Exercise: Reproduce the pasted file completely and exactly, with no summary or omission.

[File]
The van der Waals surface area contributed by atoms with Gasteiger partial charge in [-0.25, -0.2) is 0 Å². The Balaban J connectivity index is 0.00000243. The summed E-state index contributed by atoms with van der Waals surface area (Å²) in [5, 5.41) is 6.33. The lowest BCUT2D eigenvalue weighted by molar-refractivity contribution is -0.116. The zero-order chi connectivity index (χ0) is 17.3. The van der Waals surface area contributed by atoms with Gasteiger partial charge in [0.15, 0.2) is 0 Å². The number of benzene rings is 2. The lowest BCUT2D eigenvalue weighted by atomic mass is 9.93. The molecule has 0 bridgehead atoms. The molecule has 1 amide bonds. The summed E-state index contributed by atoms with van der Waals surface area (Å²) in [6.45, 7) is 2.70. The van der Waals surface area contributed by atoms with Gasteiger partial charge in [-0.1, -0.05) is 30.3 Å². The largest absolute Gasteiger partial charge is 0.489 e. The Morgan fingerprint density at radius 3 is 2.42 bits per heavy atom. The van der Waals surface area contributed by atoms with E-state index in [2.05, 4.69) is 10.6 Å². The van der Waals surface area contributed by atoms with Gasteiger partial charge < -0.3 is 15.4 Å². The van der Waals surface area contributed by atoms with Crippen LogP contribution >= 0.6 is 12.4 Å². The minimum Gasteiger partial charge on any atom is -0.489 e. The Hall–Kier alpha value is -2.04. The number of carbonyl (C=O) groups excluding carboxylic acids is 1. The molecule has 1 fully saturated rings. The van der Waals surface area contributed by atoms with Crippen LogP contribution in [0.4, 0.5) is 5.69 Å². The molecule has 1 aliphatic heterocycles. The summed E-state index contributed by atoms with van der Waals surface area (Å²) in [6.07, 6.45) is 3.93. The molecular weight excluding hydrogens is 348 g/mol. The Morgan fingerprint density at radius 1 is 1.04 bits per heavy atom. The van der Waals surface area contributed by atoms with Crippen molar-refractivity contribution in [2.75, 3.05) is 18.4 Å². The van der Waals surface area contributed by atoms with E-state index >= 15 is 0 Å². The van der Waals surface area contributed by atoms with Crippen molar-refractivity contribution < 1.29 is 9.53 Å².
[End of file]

The van der Waals surface area contributed by atoms with Gasteiger partial charge in [-0.25, -0.2) is 0 Å². The Balaban J connectivity index is 0.00000243. The summed E-state index contributed by atoms with van der Waals surface area (Å²) in [5, 5.41) is 6.33. The lowest BCUT2D eigenvalue weighted by molar-refractivity contribution is -0.116. The zero-order chi connectivity index (χ0) is 17.3. The van der Waals surface area contributed by atoms with Gasteiger partial charge in [0.15, 0.2) is 0 Å². The number of benzene rings is 2. The lowest BCUT2D eigenvalue weighted by atomic mass is 9.93. The molecule has 0 bridgehead atoms. The molecule has 1 amide bonds. The summed E-state index contributed by atoms with van der Waals surface area (Å²) in [6.45, 7) is 2.70. The van der Waals surface area contributed by atoms with Gasteiger partial charge in [-0.1, -0.05) is 30.3 Å². The largest absolute Gasteiger partial charge is 0.489 e. The Morgan fingerprint density at radius 3 is 2.42 bits per heavy atom. The van der Waals surface area contributed by atoms with E-state index in [2.05, 4.69) is 10.6 Å². The van der Waals surface area contributed by atoms with Gasteiger partial charge < -0.3 is 15.4 Å². The van der Waals surface area contributed by atoms with Crippen LogP contribution >= 0.6 is 12.4 Å². The minimum Gasteiger partial charge on any atom is -0.489 e. The Hall–Kier alpha value is -2.04. The number of carbonyl (C=O) groups excluding carboxylic acids is 1. The molecule has 1 fully saturated rings. The van der Waals surface area contributed by atoms with Crippen LogP contribution in [0.4, 0.5) is 5.69 Å². The molecule has 1 aliphatic heterocycles. The summed E-state index contributed by atoms with van der Waals surface area (Å²) in [6.07, 6.45) is 3.93. The molecular weight excluding hydrogens is 348 g/mol. The Morgan fingerprint density at radius 1 is 1.04 bits per heavy atom. The van der Waals surface area contributed by atoms with Crippen molar-refractivity contribution in [2.75, 3.05) is 18.4 Å². The van der Waals surface area contributed by atoms with E-state index >= 15 is 0 Å². The van der Waals surface area contributed by atoms with Crippen molar-refractivity contribution < 1.29 is 9.53 Å².